Ubuntu LinuxI don’t intend to sound jaded or know-it-all, but it’s unusual that anything in the Linux world should surprise me. By that I mean that I have expectations for certain software and certain distros, and thus far in my relatively short experience with Linux, everything can be comfortably cubbyholed.

Ubuntu is full-featured but kind of slow. Fedora is the same, as are most of the other well-rounded distributions. Arch is fast, and lets you control your system down to the minute detail. Crux is brutally honest, as other source-based distros probably are. Ultralightweights like Slitaz, Puppy and Tiny Core are so bewilderingly fast as to defy logic.

That’s just what I’ve learned as life has gone on, and what I’ve come to expect. No harm in that. No danger in having expectations.

Except that occasionally somebody in that list above steps out of their box, and I’m left struggling to understand how it’s possible. This time, it’s Ubuntu that has me scratching my head, and questioning my personal belief system.

For some reason, through some sort of arcane technological magic, my Ubuntu 9.04 system boots in under a minute.

The hardware is this machine, the same one I have been using since early 2006 when I realized Linux was going to save me thousands of dollars in hardware upgrades demanded by Redmond. One gigahertz, a 7200rpm 60Gb system drive, 512Mb of PC133, a ground-level Nvidia card and a decent wireless card.

Up until now, I had a hard time getting Ubuntu to boot in under three minutes. In fact, about a year ago when I still had a 2Ghz machine, three minutes was still the best I could do. And the only way to get Gnome to finish loading any faster was to put together a custom kernel, and inject that into it’s electronic heart, like epinephrin.

So I have no explanation. I built a system with the desktop ISO, I installed the full Ubuntu Gnome suite, and I used ext4, just for a change.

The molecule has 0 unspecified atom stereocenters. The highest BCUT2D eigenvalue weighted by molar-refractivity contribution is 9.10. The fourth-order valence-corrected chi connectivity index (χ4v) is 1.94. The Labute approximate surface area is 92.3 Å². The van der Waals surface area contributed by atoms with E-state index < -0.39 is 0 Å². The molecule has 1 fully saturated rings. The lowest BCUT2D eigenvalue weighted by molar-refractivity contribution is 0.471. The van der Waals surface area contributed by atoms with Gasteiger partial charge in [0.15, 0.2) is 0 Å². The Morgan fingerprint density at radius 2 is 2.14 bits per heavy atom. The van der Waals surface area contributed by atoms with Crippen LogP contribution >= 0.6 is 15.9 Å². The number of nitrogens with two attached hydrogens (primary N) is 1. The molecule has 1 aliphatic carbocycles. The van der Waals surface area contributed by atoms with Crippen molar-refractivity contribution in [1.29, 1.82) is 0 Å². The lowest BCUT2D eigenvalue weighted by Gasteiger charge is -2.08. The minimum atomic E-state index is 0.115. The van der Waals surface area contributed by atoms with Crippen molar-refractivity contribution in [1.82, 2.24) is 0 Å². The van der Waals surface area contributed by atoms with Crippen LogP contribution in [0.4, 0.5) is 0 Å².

Aha, maybe that’s it.

I had heard ext4 was yielding some speed increases, but I’d also heard the opposite — that it was dragging down older systems and making them unresponsive. The obvious corollary was that, like many things, ext4 was probably best on newer, higher-end hardware.

But this sub-one-minute-booting machine is nothing short of a shocker. I measured it three or four times, and every time it’s ducking in under the 1 minute mark.

And that’s when the drive light stops, not when the cursor appears. I dislike that the startup sound plays and the system appears ready before it actually can do anything — that’s an old Windows trick that doesn’t fool me — but I can’t find fault since it’s only another eight or nine seconds before the entire system is ready.

So there it is. Finally, an Ubuntu system that can put Gnome in my face in less than a minute from the Grub bootloader. Somebody out there deserves a gold smilie: πŸ˜€


8 thoughts on “Flabbergasted

  1. Michael Douglas

    They worked a LOT on making the boot better. And, if I’m honest, more was gained by the kernel (2.6.28) than by ext4. 2.6.28 is a LOT better than .27 (and .29 is better yet :D) so that’s where a big chuck of change came from.

    Also: 512MB of RAM should be enough for a full Gnome Desktop too so, while Ubuntu is bloated (I use the more minimalist Crunchbang) it should still be responsive enough.

    Says the person who spent the day working why on earth his 333MHz rated Cyrix M-II powered machine wouldn’t let Linux install on it. Still no clue what was wrong, but I solved it. πŸ˜‰ (See my latest blog, linked to as my website, for details.)

    Also, it has come to my attention (e.g. pointed out to me) that, on your sidebar, you refer to it as “Mb” not “MB”, which is technically inaccurate (well, unless you count your RAM in Megabits, not MegaBytes πŸ˜‰

  2. Sam Weston

    Indeed, 9.04 is a bit insane when it comes to boot times. It boots significantly faster on my laptop than the arch with openbox install I had on it until a couple of days ago. Agreed, this may be partially down to ext4 but I think they must also have made some big optimisations to the boot scripts etc.

      1. K.Mandla Post author

        Ah, thanks. I see now it was a deliberate effort, rather than just an arbitrary feature of a filesystem. Cheers and thanks.

  3. Xew

    Oh god. You’re very much tempting me to upgrade to jaunty. Deep down, I know that an upgrade would be a pain in the butt, but under a minute? wow. I may have to risk it.

    How I wish Ubuntu was rolling like arch.

    1. K.Mandla Post author

      C’mon. All the cool kids are doing it. 😈

      In my unprofessional opinion, an upgrade would be more hassle than it would be worth. Start with a clean installation, and you’ll be more impressed. πŸ™‚


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